Let us build a law that demands real accountability tied to growth and gain in the classroom – rather than utopian goals – a law that encourages educators to work with children at every level – and not just the ones near the middle who can be lifted over the bar of proficiency with minimal effort. That’s not education. That’s game-playing tied to bad tests with the wrong goals. 

Then he says there should be accountability which is the code word for testing that makes it sound like it doesn’t mean that number 2 pencils and bubble sheets are what education will be all about.

Let us build a law that discourages a narrowing of curriculum and promotes a well-rounded education that draws children into sciences and history, languages and the arts in order to build a society distinguished by both intellectual and economic prowess.

Then he says that the curriculum should be exactly what it always has been and no other ideas will be accepted.

Let us build a law that brings equity and opportunity to those who are economically disadvantaged, or challenged by disabilities or background – a law that finally responds to King’s inspiring call for equality and justice from the Birmingham jail and the steps of the Lincoln Memorial.

Next he argues that black people should have good schools. Does anyone disagree with that? What is his plan? More testing.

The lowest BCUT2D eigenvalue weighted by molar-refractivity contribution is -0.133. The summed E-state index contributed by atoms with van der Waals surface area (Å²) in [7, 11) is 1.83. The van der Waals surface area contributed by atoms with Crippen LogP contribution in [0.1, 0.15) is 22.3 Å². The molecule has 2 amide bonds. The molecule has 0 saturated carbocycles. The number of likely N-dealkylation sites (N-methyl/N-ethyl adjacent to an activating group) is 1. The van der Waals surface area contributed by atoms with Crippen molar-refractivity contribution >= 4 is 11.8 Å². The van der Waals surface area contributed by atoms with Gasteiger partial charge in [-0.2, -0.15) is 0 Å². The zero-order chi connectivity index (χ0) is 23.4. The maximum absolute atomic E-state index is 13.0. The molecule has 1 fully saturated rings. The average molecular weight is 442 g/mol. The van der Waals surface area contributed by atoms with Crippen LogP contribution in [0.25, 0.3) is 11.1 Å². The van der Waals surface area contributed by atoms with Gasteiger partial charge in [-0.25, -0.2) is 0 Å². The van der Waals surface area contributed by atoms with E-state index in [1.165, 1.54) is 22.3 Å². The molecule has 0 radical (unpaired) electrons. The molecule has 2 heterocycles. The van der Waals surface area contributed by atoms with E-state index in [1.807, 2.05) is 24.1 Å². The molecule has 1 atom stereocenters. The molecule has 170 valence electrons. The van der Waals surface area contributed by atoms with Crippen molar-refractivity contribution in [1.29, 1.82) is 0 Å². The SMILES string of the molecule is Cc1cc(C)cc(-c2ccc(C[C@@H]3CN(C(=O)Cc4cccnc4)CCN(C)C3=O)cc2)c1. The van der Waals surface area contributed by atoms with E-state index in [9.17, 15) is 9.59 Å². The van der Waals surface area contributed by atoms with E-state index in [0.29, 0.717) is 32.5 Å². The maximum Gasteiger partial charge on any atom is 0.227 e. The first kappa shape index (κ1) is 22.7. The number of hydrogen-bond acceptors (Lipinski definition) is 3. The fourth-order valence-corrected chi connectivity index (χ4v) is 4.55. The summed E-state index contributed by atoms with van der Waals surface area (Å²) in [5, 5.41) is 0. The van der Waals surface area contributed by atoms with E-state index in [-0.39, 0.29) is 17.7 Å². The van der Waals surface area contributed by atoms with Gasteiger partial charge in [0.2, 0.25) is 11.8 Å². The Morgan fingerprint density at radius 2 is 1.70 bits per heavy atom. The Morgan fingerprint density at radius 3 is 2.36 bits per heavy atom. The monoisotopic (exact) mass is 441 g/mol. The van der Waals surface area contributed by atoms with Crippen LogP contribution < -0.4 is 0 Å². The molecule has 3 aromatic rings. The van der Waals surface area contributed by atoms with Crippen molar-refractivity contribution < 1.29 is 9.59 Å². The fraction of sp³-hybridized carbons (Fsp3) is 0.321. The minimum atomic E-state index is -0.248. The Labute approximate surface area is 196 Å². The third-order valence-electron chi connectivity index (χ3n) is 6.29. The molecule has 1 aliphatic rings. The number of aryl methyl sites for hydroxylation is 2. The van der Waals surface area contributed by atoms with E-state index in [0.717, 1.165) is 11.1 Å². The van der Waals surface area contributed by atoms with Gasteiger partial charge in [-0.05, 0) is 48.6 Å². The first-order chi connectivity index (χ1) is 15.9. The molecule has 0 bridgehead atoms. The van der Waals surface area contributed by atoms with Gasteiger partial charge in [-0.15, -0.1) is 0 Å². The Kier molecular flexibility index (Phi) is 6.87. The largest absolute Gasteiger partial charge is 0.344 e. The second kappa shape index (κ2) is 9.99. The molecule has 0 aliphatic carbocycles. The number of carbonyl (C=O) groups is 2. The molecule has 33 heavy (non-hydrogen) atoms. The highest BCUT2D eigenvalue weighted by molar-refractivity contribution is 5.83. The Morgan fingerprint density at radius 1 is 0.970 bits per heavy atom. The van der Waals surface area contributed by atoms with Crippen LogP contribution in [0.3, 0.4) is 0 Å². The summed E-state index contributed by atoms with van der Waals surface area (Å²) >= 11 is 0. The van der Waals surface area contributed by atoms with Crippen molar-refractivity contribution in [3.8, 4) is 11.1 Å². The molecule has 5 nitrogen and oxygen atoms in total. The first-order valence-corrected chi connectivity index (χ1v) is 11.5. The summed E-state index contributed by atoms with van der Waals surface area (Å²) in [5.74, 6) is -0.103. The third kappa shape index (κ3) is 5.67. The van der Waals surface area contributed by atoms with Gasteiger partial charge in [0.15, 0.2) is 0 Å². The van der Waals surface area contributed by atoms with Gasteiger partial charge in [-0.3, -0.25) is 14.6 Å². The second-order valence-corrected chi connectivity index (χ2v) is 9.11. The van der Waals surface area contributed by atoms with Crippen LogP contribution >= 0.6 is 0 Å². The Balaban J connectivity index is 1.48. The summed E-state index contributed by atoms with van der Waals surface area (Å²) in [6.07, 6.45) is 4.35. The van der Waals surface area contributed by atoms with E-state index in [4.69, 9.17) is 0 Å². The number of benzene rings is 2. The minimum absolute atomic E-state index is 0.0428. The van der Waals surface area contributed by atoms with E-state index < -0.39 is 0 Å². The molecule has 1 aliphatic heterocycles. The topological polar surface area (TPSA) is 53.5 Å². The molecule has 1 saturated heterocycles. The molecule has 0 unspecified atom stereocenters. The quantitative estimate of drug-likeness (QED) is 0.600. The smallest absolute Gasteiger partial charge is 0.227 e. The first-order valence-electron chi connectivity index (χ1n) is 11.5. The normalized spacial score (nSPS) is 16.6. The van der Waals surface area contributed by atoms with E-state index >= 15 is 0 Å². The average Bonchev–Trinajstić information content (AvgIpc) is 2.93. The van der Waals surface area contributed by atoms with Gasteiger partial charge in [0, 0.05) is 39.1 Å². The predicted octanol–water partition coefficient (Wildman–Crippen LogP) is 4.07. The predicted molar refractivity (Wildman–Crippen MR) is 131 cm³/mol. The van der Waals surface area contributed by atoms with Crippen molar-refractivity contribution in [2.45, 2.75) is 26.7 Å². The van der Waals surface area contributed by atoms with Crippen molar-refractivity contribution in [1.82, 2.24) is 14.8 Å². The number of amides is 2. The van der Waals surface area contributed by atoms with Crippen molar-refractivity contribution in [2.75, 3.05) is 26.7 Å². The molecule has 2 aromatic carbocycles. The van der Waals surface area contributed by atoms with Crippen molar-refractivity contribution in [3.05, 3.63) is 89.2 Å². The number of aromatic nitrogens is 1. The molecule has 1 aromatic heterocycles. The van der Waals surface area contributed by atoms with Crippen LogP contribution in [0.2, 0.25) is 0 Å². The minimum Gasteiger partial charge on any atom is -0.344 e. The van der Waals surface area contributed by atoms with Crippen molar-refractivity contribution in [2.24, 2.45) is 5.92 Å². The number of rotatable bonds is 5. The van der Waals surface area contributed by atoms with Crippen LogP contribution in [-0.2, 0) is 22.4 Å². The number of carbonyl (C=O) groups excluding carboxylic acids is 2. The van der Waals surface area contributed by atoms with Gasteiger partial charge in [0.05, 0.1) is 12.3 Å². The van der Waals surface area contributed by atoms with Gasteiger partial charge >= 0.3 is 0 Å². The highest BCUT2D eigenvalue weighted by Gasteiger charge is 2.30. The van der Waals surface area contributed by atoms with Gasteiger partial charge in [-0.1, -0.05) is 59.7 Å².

Let us build an education law that is worthy of a great nation – a law that our children and their children will point to as a decisive moment in America’s history – a law that inspires a new generation of young people to go into teaching – and inspires all America to shoulder responsibility for building a new foundation of growth and possibility.

I ask all of us here today – and in school buildings and communities across America -- to roll up our sleeves and work together and get beyond differences of party, politics and philosophy.

Next he argues that a good education law would encourage good people to become teachers. While that is true, he certainly isn’t proposing such a law.

Let us finally and fully devote ourselves to meeting the promises embedded in our founding documents – of equality, opportunity, liberty – and above all -- the pursuit of happiness.